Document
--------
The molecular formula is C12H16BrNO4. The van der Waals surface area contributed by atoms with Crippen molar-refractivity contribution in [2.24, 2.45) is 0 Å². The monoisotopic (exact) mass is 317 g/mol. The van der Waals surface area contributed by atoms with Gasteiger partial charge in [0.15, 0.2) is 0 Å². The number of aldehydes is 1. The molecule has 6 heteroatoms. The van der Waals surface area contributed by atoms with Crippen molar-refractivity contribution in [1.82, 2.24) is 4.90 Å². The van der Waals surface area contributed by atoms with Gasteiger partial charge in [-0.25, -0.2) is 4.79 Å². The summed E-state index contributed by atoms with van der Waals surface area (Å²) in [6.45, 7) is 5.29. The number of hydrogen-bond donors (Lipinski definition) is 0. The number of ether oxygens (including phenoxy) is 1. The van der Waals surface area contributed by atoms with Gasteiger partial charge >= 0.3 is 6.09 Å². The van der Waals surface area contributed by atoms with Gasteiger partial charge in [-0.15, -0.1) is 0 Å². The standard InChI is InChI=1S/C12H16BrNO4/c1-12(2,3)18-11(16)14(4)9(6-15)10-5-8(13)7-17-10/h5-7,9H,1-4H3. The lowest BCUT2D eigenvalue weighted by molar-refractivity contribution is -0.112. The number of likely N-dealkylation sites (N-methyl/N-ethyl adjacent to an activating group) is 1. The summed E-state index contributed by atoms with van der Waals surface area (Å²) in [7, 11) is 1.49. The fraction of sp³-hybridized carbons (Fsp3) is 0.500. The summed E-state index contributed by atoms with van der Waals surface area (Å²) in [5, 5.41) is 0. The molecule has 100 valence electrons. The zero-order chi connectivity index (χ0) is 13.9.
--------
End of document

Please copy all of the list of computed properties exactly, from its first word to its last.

The molecular formula is C12H16BrNO4. The van der Waals surface area contributed by atoms with Crippen molar-refractivity contribution in [2.24, 2.45) is 0 Å². The monoisotopic (exact) mass is 317 g/mol. The van der Waals surface area contributed by atoms with Gasteiger partial charge in [0.15, 0.2) is 0 Å². The number of aldehydes is 1. The molecule has 6 heteroatoms. The van der Waals surface area contributed by atoms with Crippen molar-refractivity contribution in [1.82, 2.24) is 4.90 Å². The van der Waals surface area contributed by atoms with Gasteiger partial charge in [-0.25, -0.2) is 4.79 Å². The summed E-state index contributed by atoms with van der Waals surface area (Å²) in [6.45, 7) is 5.29. The number of hydrogen-bond donors (Lipinski definition) is 0. The number of ether oxygens (including phenoxy) is 1. The van der Waals surface area contributed by atoms with Gasteiger partial charge >= 0.3 is 6.09 Å². The van der Waals surface area contributed by atoms with Gasteiger partial charge in [-0.15, -0.1) is 0 Å². The standard InChI is InChI=1S/C12H16BrNO4/c1-12(2,3)18-11(16)14(4)9(6-15)10-5-8(13)7-17-10/h5-7,9H,1-4H3. The lowest BCUT2D eigenvalue weighted by molar-refractivity contribution is -0.112. The number of likely N-dealkylation sites (N-methyl/N-ethyl adjacent to an activating group) is 1. The summed E-state index contributed by atoms with van der Waals surface area (Å²) in [7, 11) is 1.49. The fraction of sp³-hybridized carbons (Fsp3) is 0.500. The summed E-state index contributed by atoms with van der Waals surface area (Å²) in [5, 5.41) is 0. The molecule has 100 valence electrons. The zero-order chi connectivity index (χ0) is 13.9.